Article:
While media companies are notorious for being conservative about new formats and platforms, tech companies are not. Witness Amazon: it announced that it is ready to launch new Kindle apps designed specifically for Android and Windows-based tablets.
For Amazon it is about allowing buyers, no matter what device they choose to use, to access their e-commerce store and buy and read books through Amazon, rather than the competition.
"Many people are buying both a Kindle and an LCD tablet computer," Dorothy Nicholls, Director, Amazon Kindle, in the company's release. (For now, by "LCD tablet computer" she means an iPad, of course.)
"We're very excited to support the upcoming Android and Windows LCD tablet computers with free Kindle apps that we'll tailor for the particular devices," Nicholls said. "Our Whispersync technology makes it simple to move back and forth between devices. Read on your Kindle, read on your tablet, read on your phone. We'll keep track of your last page read, and make it easy."
Forrester Research today revised its estimate of US tablet sales -- way up, of course.
Writing on her company blog, Sarah Rotman Epps, an analyst at Forrester Research, admitted that while they had seen the introduction of the iPad as a "game-changer" they were still too conservative in their sales estimates. They currently project that Apple will have sold 10.3 iPads into the US market in 2010, and now project that sales will more than double to 24.1 units in 2011. (Couldn't they just round that number to 24?)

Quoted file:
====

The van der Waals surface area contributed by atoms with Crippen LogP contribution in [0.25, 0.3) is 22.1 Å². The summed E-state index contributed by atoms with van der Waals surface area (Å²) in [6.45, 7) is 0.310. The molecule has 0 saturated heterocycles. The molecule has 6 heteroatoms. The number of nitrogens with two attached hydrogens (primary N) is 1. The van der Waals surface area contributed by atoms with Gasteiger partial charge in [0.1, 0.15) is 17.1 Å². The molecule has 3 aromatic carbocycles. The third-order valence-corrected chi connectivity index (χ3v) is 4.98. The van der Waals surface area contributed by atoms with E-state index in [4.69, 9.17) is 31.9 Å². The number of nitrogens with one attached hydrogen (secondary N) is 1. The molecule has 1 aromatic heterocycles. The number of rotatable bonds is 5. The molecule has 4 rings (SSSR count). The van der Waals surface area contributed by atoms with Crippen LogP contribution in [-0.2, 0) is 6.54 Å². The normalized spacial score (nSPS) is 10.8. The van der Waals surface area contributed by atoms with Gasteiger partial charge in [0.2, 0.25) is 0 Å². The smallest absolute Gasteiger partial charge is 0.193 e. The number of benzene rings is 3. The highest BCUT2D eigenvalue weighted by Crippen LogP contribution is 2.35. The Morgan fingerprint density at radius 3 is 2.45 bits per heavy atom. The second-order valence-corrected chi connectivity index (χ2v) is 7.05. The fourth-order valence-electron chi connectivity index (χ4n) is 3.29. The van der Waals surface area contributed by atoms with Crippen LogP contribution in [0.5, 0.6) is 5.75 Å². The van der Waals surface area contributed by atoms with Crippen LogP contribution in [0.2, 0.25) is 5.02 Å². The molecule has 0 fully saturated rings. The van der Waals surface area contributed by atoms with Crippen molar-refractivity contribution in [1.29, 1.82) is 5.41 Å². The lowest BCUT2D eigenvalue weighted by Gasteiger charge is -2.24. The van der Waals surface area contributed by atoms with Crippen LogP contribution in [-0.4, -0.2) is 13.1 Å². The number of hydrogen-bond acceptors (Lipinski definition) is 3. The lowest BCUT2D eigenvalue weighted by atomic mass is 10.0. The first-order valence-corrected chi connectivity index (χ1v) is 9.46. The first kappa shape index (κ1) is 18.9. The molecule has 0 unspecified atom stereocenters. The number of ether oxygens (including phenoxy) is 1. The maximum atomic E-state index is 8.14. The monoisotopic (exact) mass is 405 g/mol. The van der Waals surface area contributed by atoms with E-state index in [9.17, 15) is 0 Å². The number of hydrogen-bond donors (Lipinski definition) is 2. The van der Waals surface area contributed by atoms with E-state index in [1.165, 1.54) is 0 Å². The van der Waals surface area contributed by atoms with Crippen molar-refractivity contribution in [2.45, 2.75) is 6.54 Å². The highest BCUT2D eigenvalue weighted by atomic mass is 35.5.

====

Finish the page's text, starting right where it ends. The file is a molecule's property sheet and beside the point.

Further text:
"As for Android tablets, Research In Motion's BlackBerry PlayBook, Microsoft's Windows-based tablets, and tablets that run on HP's and Nokia's platforms, they'll take a backseat to Apple, but in a market this big, there's room for more than one player," Epps wrote today. "By 2015, 82 million US consumers -- one-third of US online consumers -- will be using a tablet, and not all of them will be iPads."